117. Sheibani-Tezerji R, Rattei T, Sessitsch A, Trognitz F, Mitter B. 117.  2015. Transcriptome profiling of the endophyte Burkholderia phytofirmans PsJN indicates sensing of the plant environment and drought stress. mBio 6:e00621–15 [Google Scholar]
  118. Shi S, Nuccio E, Herman DJ, Rijkers R, Estera K. 118.  et al. 2015. Successional trajectories of rhizosphere bacterial communities over consecutive seasons. mBio 6:e00746–15 [Google Scholar]
  119. Smith SE, Smith FA. 119.  2011. Roles of arbuscular mycorrhizas in plant nutrition and growth: new paradigms from cellular to ecosystem scales. Annu. Rev. Plant Biol. 62:227–50 [Google Scholar]
  120. Spaepen S, Bossuyt S, Engelen K, Marchal K, Vanderleyden J. 120.  2014. Phenotypical and molecular responses of Arabidopsis thaliana roots as a result of inoculation with the auxin-producing bacterium Azospirillum brasilense. New Phytol. 201:850–61 [Google Scholar]
  121. Spaepen S, Vanderleyden J, Remans R. 121.  2007. Indole-3-acetic acid in microbial and microorganism-plant signaling. FEMS Microbiol. Rev. 31:425–48 [Google Scholar]
  122. Stiefel P, Zambelli T, Vorholt JA. 122.  2013. Isolation of optically targeted single bacteria by application of fluidic force microscopy to aerobic anoxygenic phototrophs from the phyllosphere. Appl. Environ. Microbiol. 79:4895–905 [Google Scholar]
  123. Stockwell VO, Johnson KB, Sugar D, Loper JE. 123.  2011. Mechanistically compatible mixtures of bacterial antagonists improve biological control of fire blight of pear. Phytopathology 101:113–23 [Google Scholar]
  124. Suda W, Nagasaki A, Shishido M. 124.  2009. Powdery mildew-infection changes bacterial community composition in the phyllosphere. Microbes Environ 24:217–23 [Google Scholar]
  125. Sugiyama A, Ueda Y, Zushi T, Takase H, Yazaki K. 125.  2014. Changes in the bacterial community of soybean rhizospheres during growth in the field. PLOS ONE 9:e100709 [Google Scholar]
  126. Sy A, Timmers AC, Knief C, Vorholt JA. 126.  2005. Methylotrophic metabolism is advantageous for Methylobacterium extorquens during colonization of Medicago truncatula under competitive conditions. Appl. Environ. Microbiol. 71:7245–52 [Google Scholar]
  127. Thebault E, Fontaine C. 127.  2010. Stability of ecological communities and the architecture of mutualistic and trophic networks. Science 329:853–56 [Google Scholar]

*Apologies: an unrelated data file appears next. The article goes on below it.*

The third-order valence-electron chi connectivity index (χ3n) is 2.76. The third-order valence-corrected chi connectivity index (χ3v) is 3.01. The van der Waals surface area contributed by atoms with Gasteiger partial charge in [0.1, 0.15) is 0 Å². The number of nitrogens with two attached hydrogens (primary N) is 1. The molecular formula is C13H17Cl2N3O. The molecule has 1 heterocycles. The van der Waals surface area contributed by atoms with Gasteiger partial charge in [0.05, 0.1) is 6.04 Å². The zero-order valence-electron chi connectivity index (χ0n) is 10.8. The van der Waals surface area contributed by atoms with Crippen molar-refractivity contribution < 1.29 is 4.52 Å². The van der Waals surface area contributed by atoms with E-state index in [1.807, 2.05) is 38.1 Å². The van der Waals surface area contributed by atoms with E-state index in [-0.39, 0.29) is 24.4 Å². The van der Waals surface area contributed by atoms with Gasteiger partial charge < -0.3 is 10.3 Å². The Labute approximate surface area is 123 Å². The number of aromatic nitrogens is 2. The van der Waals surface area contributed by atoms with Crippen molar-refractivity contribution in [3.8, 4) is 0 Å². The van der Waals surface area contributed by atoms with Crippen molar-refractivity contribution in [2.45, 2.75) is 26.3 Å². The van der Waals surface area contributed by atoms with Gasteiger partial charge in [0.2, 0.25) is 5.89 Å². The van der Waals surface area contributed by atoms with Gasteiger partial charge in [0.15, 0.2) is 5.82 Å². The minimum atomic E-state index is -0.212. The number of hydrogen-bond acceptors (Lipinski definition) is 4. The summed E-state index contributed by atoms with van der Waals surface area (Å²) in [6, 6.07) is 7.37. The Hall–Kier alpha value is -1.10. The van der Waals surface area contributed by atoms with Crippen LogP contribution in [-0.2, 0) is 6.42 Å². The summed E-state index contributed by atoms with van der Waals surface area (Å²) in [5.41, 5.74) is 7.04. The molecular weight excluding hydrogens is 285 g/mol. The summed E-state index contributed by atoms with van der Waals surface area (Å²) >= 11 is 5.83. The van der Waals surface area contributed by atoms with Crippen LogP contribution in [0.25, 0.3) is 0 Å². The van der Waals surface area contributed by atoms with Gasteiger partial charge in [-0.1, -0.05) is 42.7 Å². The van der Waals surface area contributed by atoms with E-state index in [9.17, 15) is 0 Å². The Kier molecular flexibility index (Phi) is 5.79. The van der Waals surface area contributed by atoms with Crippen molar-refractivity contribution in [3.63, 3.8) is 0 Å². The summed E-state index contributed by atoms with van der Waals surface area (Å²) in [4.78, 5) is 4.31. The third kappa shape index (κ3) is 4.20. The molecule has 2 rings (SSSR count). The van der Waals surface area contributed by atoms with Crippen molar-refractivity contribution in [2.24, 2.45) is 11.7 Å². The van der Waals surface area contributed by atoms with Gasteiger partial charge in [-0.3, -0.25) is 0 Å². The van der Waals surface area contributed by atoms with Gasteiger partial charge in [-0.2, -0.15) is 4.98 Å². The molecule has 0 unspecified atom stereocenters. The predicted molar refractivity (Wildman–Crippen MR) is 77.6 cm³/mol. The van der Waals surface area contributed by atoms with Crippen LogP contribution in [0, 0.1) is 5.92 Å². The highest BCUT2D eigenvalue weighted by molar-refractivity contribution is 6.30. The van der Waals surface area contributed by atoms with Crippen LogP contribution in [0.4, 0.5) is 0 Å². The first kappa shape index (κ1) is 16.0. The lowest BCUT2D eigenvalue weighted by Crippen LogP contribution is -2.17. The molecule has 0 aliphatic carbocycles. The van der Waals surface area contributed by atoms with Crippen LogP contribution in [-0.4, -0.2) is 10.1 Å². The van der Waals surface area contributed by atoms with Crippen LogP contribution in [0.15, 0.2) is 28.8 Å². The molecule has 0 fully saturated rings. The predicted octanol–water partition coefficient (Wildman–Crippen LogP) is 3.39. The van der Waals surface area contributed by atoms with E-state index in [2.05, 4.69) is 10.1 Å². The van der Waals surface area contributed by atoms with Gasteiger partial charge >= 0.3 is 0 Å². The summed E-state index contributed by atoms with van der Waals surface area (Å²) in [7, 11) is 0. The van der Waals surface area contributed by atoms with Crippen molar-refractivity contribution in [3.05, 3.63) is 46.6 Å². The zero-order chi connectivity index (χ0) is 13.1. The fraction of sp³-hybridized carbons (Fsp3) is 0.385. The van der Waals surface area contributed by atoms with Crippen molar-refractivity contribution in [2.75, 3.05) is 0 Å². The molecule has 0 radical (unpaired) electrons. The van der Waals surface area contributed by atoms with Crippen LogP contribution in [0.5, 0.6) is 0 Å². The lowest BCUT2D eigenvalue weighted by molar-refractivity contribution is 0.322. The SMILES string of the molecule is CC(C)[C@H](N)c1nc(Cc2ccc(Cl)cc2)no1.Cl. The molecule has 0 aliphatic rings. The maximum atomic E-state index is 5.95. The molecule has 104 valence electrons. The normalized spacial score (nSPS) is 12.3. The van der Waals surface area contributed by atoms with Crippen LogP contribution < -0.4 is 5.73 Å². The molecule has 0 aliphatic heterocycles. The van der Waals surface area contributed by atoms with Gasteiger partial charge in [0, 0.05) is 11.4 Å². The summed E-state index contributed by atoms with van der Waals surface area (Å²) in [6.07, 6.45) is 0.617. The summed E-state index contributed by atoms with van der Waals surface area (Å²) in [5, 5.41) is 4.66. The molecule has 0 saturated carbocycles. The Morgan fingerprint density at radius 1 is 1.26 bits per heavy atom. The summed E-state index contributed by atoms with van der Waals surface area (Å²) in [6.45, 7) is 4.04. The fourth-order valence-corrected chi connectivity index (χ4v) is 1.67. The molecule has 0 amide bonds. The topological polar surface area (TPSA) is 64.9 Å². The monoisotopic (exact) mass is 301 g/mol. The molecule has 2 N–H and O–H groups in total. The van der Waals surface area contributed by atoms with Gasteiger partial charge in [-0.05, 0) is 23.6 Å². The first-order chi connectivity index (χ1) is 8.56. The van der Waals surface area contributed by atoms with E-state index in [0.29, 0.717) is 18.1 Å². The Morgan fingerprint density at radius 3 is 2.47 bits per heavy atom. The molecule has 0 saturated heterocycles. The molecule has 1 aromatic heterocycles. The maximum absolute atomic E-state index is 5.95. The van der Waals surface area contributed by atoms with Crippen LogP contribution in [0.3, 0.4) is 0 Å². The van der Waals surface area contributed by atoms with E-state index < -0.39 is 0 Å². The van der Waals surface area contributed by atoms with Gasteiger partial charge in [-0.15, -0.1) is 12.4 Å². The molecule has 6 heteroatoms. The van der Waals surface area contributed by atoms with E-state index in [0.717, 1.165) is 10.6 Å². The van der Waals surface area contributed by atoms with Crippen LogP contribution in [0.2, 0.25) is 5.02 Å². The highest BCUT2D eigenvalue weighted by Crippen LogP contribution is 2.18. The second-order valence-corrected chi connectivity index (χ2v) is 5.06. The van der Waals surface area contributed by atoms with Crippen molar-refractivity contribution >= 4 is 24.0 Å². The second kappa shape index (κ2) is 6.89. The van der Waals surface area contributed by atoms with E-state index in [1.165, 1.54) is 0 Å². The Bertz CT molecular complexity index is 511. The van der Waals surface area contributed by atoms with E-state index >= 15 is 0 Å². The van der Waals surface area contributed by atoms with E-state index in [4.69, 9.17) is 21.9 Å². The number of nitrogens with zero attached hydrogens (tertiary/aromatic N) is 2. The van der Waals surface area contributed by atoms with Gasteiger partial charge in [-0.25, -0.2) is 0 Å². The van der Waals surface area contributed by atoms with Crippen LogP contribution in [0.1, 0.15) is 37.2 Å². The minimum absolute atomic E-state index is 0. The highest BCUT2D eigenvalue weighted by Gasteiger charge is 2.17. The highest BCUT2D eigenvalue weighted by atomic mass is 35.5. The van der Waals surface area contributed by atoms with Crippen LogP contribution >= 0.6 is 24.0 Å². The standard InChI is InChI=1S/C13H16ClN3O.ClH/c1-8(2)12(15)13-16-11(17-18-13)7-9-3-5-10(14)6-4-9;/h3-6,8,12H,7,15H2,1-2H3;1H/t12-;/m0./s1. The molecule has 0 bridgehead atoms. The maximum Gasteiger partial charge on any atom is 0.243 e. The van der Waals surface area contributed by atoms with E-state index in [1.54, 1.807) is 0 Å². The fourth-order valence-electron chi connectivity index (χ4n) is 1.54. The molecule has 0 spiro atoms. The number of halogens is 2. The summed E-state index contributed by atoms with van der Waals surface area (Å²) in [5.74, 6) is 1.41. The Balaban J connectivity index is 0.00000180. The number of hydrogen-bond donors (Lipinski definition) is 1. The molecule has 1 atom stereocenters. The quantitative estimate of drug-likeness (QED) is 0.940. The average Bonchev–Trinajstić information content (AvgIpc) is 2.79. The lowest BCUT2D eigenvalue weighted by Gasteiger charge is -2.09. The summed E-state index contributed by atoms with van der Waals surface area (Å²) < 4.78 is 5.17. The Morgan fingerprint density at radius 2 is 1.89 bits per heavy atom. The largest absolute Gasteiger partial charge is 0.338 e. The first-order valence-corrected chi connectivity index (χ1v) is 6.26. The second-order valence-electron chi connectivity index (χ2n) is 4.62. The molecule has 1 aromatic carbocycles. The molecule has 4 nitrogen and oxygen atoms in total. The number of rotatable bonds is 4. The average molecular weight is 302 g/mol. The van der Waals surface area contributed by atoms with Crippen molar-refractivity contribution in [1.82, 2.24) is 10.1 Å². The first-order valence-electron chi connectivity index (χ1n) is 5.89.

128. Theis KR, Dheilly NM, Klassen JL, Brucker RM, Baines JF. 128.  et al. 2016. Getting the hologenome concept right: an eco-evolutionary framework for hosts and their microbiomes. mSystems 1:e00028–16 [Google Scholar]
  129. Thijs S, Sillen W, Rineau F, Weyens N, Vangronsveld J. 129.  2016. Towards an enhanced understanding of plant-microbiome interactions to improve phytoremediation: engineering the metaorganism. Front Microbiol 7:341 [Google Scholar]
  130. Thompson IP, Bailey MJ, Fenlon JS, Fermor TR, Lilley AK. 130.  et al. 1993. Quantitative and qualitative seasonal changes in the microbial community from the phyllosphere of sugar beet (Beta vulgaris). Plant Soil 150:177–91 [Google Scholar]
  131. Tkacz A, Poole P. 131.  2015. Role of root microbiota in plant productivity. J. Exp. Bot. 66:2167–75 [Google Scholar]
  132. Turner TR, James EK, Poole PS. 132.  2013. The plant microbiome. Genome Biol 14:209 [Google Scholar]
  133. Turner TR, Ramakrishnan K, Walshaw J, Heavens D, Alston M. 133.  et al. 2013. Comparative metatranscriptomics reveals kingdom level changes in the rhizosphere microbiome of plants. ISME J. 7:2248–58 [Google Scholar]
  134. Udvardi M, Poole PS. 134.  2013. Transport and metabolism in legume-rhizobia symbioses. Annu. Rev. Plant Biol. 64:781–805 [Google Scholar]
  135. Urquiaga S, Xavier RP, de Morais RF, Batista RB, Schultz N. 135.  et al. 2012. Evidence from field nitrogen balance and 15N natural abundance data for the contribution of biological N2 fixation to Brazilian sugarcane varieties. Plant Soil 356:5–21 [Google Scholar]
  136. van de Mortel JE, de Vos RCH, Dekkers E, Pineda A, Guillod L. 136.  et al. 2012. Metabolic and transcriptomic changes induced in Arabidopsis by the rhizobacterium Pseudomonas fluorescens SS101. Plant Physiol. 160:2173–88 [Google Scholar]
  137. Vandenkoornhuyse P, Mahe S, Ineson P, Staddon P, Ostle N. 137.  et al. 2007. Active root-inhabiting microbes identified by rapid incorporation of plant-derived carbon into RNA. PNAS 104:16970–75 [Google Scholar]
  138. Vandenkoornhuyse P, Quaiser A, Duhamel M, Le Van A, Dufresne A. 138.  2015. The importance of the microbiome of the plant holobiont. New Phytol. 206:1196–206 [Google Scholar]
  139. van der Heijden MG, Bruin S, Luckerhoff L, van Logtestijn RS, Schlaeppi K. 139.  2016. A widespread plant-fungal-bacterial symbiosis promotes plant biodiversity, plant nutrition and seedling recruitment. ISME J 10:389–99 [Google Scholar]